Dr. Rob's Rx: Meditation

So, Dr. Rob, whaddaya know about Meditation?

After studying the science of meditation and feeling its affects for nearly ten years, as a doctor, I have been prescribing meditation and yoga to help patients deal better with stress and anxiety. Julie has been teaching meditation and yoga for over ten years. Together, we share the “art & science."

When Should I Practice & For How Long?

Whenever you can and at any time of day! I recommend first and last thing you do every day. But if you have trouble sleeping, it might make sense to meditate just before bedtime. If you struggle with stress and anxiety during the day, you might try several short meditations throughout the day.

But in general, I recommended it, just like I would a medication or supplement – start low and go slow. And how long should you meditate to get results? If you’re starting out, I recommend anywhere from 5 to 10 minutes a day. You can start with even less. Maybe try it for two minutes in the morning. And when you can sit still and relax for that long, move to three minutes. And then increase your time every day as you get comfortable with the practice. Your body and mind truly love to slow down and relax.

The most important thing is to just start. The next most important thing is to be consistent. You just need to do it. You need to start and you need to keep going. Pick the amount of time that works for you and do it every day. One thing is for sure: The more time you invest in practice, the more results you’re going to see. Remind yourself of your breath and use it as a relaxation tool—wherever you are!

Is meditating hard?

"Meditation is one of the easiest things to do, but remembering to do it isn’t.” 

Alright, but I need some scientific backup.

In the 1960’s, Dr. Herbert Benson published his landmark book, The Relaxation Response. Since then, researchers have been investigating the relationship between meditation and stress. Dr. Benson discovered that meditation triggers something called the relaxation response. According to Dr. Benson, “The relaxation response is a physical state of deep rest that changes the physical and emotional responses to stress… and [it’s] the opposite of the fight or flight response.”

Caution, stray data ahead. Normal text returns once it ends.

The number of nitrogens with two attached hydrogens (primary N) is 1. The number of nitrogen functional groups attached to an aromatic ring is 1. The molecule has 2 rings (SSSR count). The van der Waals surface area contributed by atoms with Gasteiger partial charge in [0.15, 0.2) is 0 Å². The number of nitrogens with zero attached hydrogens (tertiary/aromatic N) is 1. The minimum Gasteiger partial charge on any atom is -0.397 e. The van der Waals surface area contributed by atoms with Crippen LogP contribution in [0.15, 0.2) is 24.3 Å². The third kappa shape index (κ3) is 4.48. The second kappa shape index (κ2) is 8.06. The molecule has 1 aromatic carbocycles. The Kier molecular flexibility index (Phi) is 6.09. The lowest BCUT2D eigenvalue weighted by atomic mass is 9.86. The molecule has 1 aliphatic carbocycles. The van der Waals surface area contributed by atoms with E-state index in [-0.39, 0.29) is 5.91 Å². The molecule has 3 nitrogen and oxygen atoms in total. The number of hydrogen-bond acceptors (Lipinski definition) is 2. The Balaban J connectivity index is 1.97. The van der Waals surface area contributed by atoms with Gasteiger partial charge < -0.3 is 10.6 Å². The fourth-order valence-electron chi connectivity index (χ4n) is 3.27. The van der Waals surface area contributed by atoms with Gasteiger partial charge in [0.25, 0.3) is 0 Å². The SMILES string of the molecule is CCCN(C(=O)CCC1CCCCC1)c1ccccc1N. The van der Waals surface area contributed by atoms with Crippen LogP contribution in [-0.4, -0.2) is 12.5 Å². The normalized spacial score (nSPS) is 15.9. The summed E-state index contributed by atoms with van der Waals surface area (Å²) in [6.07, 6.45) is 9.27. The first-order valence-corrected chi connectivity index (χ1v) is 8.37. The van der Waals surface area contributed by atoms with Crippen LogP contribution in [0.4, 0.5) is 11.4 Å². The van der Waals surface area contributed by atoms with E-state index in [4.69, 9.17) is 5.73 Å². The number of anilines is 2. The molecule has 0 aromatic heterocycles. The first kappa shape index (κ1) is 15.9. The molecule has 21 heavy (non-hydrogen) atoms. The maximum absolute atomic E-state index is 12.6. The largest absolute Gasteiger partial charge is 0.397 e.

One of the best ways to elicit the relaxation response is - you guessed it - meditation. Dr. Benson has published numerous studies on the relaxation response which have highlighted the following short-term benefits:

  • lower blood pressure

  • improved blood circulation

  • lower heart rate

  • less perspiration

  • slower respiratory rate

More scientific backup. There's no such thing as too much!

Scientific literature reflects an explosion of interest in mindfulness-based practices like Jon Kabat-Zinn’s Mindfulness-Based Stress Reduction (MBSR). Advancement of neuroscience and advanced imaging technologies, like functional MRI we have begun looking into the meditating mind and have started to see the profound influence of meditation on the brain.

An article from Forbes details the following ways that meditation actually changes the brain:

• Meditation Helps Preserve the Aging Brain

• Meditation Reduces Activity in the Brain’s “Me Center”

• Its Effects Rival Antidepressants for Depression, Anxiety

• Meditation May Lead to Volume Changes in Key Areas of the Brain

• Just a Few Days of Training Improves Concentration and Attention

• Meditation Reduces Anxiety — and Social Anxiety

• Meditation Can Help with Addiction

• Short Meditation Breaks Can Help Kids in School

 Meditation has been shown to produce significant increases in left-sided anterior brain activity, which is associated with positive emotional states like happiness. 

Meditation has been shown to produce significant increases in left-sided anterior brain activity, which is associated with positive emotional states like happiness. 

Dr. Rob's Rx

  1.  Make meditation a habit. Unless you do it, it will be hard to reap the benefits meditation can offer you. Make meditation a regular activity every day, just like brushing your teeth. Research indicates that it takes approximately 21 days to create a new habit.
  2. Succeed in making progress in meditation. Remember the Monkey Mind, after practicing meditation those “monkey” thoughts should decrease and a sense of calm and focus should increase. It’s not about clearing the mind, it’s about stilling the fluctuations.
  3. Meditate with others. Search for a local group you can meditate with is what I highly recommend. Look for our events and classes at Physio Logic and throughout NYC.
  4. Check out our amazing friends at DeStress Monday.
  5. Listen to Julie's audio. This seven minute meditation uses the relaxation response and visualization of a red balloon to guide you toward your most positive self.